Blog Post

The European Globalisation Adjustment Fund: Time for a reset

It is only in the last decade that the EU has had an active policy to reintegrate workers who lost their jobs as a result of globalisation, through the European Globalisation Adjustment Fund (EGF). In this blog, the authors assess the performance of the Fund and make three recommendations to improve its effectiveness. To be more successful, the Fund should improve its monitoring and widen the scope of its usage.

By: and Date: April 11, 2018 Topic: European Macroeconomics & Governance

A version of this blog post was published in voxeu.org

Conventional wisdom holds that trade liberalisation benefits all countries, though not necessarily equally. Within countries, however, while most individuals stand to gain from trade, some might lose out, in particular those workers whose jobs are displaced by trade liberalisation (Lawrence 2014).

The recognition that trade liberalisation might hurt some workers led the US Congress to establish the Trade Adjustment Assistance (TAA) programme under the 1962 Trade Act authorising the US to participate in the Kennedy Round of multilateral trade negotiations. Initially meant to provide income support to workers losing their jobs as a result of the negotiations, the TAA programme was amended in 1974 to aid all workers negatively affected by increased imports, and has remained in operation ever since. For a long time, no such programme existed at the EU level – because EU member states typically have much more generous welfare systems than the US and are therefore better able to cope with the ‘pains from trade’.

With the European Globalisation Adjustment Fund (EGF), established in 2007, the EU got an instrument broadly comparable to the TAA programme. The EGF provides financial assistance to facilitate the re-integration into employment of workers who have lost their jobs as a result of globalisation.

The creation of the EGF was a political acknowledgment that the EU, which has exclusive competence over trade policy, should assume some budgetary responsibility for the economic displacement that globalisation entails. Since the money involved in EGF programmes only amounts to a tiny fraction of social expenditures by EU member states, it was recognised from the start that EGF programmes needed to be both politically visible and economically sensible.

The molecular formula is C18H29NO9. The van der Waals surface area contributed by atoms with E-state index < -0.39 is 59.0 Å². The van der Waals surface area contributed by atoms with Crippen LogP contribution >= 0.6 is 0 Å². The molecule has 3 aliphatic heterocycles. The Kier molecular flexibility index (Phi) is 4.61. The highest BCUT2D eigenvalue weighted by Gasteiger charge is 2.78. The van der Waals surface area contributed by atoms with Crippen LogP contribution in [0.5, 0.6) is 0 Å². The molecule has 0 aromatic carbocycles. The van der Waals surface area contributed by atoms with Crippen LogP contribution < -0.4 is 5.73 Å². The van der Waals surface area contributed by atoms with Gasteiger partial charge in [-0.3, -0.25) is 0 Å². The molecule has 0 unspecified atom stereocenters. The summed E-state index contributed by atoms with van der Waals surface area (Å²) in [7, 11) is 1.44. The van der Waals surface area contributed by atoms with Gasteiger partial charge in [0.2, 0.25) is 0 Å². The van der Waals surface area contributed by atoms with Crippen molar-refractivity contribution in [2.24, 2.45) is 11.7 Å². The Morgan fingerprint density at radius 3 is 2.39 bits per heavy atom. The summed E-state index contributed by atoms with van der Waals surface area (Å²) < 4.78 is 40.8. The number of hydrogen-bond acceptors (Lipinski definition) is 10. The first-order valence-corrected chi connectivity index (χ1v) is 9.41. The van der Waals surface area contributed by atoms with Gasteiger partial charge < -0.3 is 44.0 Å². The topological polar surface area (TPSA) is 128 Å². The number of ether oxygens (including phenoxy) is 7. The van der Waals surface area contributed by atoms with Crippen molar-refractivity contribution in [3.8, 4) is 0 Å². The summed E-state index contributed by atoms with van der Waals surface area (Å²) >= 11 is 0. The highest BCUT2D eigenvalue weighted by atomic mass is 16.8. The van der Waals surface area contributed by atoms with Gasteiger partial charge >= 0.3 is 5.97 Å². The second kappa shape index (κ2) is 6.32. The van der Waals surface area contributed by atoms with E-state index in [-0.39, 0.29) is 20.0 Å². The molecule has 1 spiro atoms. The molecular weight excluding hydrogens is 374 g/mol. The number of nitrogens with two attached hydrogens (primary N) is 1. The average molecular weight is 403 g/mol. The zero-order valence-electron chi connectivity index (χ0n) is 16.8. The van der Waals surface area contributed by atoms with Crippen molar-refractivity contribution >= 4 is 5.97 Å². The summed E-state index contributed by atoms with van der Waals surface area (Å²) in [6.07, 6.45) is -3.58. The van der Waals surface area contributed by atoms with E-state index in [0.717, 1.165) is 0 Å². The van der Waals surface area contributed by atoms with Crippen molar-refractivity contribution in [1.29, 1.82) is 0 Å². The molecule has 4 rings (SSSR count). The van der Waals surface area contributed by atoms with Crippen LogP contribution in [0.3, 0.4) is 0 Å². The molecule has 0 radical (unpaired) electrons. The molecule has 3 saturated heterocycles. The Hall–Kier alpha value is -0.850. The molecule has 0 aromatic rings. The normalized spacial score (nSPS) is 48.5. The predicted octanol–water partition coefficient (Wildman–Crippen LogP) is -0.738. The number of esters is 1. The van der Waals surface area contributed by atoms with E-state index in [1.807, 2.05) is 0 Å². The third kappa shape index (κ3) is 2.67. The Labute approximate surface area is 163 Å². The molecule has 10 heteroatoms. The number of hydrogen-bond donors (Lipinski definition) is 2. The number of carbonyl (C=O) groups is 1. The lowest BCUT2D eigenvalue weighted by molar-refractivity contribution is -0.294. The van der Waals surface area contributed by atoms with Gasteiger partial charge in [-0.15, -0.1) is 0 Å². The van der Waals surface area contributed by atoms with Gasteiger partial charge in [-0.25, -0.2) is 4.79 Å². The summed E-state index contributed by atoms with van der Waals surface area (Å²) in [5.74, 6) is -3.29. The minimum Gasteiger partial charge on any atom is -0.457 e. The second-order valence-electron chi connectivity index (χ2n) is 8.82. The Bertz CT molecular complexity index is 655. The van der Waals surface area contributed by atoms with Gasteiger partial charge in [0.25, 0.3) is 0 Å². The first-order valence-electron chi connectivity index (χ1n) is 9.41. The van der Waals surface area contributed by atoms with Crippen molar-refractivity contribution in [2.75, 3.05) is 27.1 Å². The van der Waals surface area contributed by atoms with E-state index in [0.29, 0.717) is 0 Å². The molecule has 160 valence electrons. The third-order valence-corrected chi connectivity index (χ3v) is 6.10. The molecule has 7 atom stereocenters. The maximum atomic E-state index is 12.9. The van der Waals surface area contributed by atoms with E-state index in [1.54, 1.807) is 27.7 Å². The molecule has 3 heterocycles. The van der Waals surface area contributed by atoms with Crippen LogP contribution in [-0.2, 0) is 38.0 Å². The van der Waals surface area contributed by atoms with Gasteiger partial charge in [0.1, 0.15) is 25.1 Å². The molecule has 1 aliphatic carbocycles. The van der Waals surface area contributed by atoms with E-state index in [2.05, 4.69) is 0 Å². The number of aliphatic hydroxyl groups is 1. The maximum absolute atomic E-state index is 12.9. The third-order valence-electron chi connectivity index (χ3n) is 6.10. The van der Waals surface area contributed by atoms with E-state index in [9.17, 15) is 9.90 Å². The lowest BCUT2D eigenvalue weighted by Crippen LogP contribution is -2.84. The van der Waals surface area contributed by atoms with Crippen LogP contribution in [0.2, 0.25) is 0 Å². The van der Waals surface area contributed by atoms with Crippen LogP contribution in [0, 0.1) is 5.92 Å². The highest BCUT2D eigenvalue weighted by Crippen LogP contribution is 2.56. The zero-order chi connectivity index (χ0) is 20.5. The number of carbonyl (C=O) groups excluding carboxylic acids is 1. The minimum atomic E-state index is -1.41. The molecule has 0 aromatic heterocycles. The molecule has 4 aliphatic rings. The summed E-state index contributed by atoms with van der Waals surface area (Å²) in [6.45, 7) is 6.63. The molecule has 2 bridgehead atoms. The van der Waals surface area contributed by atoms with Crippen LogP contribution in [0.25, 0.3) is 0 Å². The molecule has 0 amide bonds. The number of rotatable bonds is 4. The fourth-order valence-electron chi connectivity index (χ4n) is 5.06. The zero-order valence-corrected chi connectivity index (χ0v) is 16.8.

In the context of the current negotiations on the post-2020 Multiannual Financial Framework (MFF), in a recent paper we evaluate the EGF programme after ten years of activity and make recommendations on how to improve it (Claeys and Sapir 2018).

The EGF’s procedures and implementation since 2007

The EGF’s original objective was to co-finance – together with national authorities in charge of implementing programmes at the local level – policies to help workers negatively affected by globalisation find new jobs. The co-funding rate has changed several times since the creation of the Fund, but the EGF share has been 60% since 2014.

Given their contingent nature, there is no precise commitment for EGF expenditures in the MFF. The Framework only defines an annual cap, which was originally €500 million per year for the 2007-13 budgetary cycle. This cap was reduced to €150 million per year for the 2014-20 MFF, amounting to roughly 0.1% of the EU budget, which itself equals about 1% of the EU’s GDP.

In terms of procedures, applications need to fulfil three basic requirements to be eligible for EGF financing.

  • First, redundancies must result from globalisation, defined as a substantial increase in imports into the EU, a serious shift in EU trade of goods or services, a rapid decline of the EU’s market share in a given sector, or the offshoring of activities to non-EU countries.

In 2009, the scope of the EGF programme was enlarged to redundancies resulting from “the global financial and economic crisis”. When the EGF was revised again in 2013, it was decided that the scope of the programme would continue to cover situations arising from the “continuation of the global financial and economic crisis… or as a result of a new global financial and economic crisis”.

  • Second, applications must concern a fairly large minimum number of workers.

The original number was 1,000 redundancies in a particular firm or in a group of SMEs located in one or two contiguous regions. The threshold was reduced to 500 in 2009.  Though not a stated objective, political visibility seems therefore to be an obvious goal of the EGF.

  • Third, EGF applications must exclusively finance active labour market measures to re-train and re-employ redundant workers.